Brooklyn Man Sentenced to 40 Years in Prison for Shooting a FedEx Driver in the Back at Point Blank Range

Monday, June 27, 2022


Brooklyn Man Sentenced to 40 Years in Prison for
Shooting a FedEx Driver in the Back at Point Blank Range

Attempted Murder in Brownsville Housing Development Was Captured on Video

Brooklyn District Attorney Eric Gonzalez today announced that a Brooklyn man was sentenced to 40 years in prison for shooting a FedEx employee in the back as he walked out of a Brownsville building. The incident was caught on surveillance video.

District Attorney Gonzalez said, “This defendant has a long and violent criminal history, and the people of Brooklyn are safer with him in prison. While we believe in second chances, we have no tolerance for callous gun violence, and I hope this sentence allows the victim some solace.”

The District Attorney identified the defendant as J’von Johnson, 25, of Brownsville, Brooklyn. He was sentenced today by Brooklyn Supreme Court Justice John Hecht to 40 years in state prison following his conviction last month on charges of second-degree attempted murder and second-degree criminal possession of a weapon.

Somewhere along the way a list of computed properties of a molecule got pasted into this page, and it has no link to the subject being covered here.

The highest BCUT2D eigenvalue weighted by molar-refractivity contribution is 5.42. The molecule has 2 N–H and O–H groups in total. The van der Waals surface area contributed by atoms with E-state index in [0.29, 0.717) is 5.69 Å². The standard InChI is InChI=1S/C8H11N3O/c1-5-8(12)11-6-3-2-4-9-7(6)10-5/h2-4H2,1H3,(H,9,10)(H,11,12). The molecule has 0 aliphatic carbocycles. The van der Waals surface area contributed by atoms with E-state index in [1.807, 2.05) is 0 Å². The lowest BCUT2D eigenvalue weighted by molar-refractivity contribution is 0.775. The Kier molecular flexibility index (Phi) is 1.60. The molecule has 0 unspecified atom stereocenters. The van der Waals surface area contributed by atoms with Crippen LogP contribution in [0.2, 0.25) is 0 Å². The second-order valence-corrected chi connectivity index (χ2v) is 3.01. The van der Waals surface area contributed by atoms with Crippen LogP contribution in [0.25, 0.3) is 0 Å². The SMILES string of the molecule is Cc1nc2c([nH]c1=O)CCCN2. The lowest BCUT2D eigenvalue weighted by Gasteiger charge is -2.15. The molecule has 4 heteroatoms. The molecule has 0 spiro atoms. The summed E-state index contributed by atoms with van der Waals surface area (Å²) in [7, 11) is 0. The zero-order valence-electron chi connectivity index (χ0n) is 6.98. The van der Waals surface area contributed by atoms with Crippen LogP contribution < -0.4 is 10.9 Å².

The District Attorney said that, according to the evidence, on December 7, 2020, at 395 Livonia Avenue, which is part of the Van Dyke Housing Development, at approximately 11:15 a.m., the defendant fired a handgun from close range at a uniformed FedEx employee who was leaving the building. The bullet entered the victim’s right shoulder and exited from his throat. He has since recovered.

Video surveillance captured the entire incident, showing the shooting and the defendant walking away. After getting arrested, the defendant gave police a statement in which he identified himself in the video and admitted to committing the shooting.

The case was prosecuted by Senior Assistant District Attorney Farin Chasin, of the District Attorney’s Orange Zone Trial Bureau, under the supervision of Assistant District Attorney Danielle Eaddy, Bureau Chief.


An indictment is an accusatory instrument and not proof of a defendant’s guilt.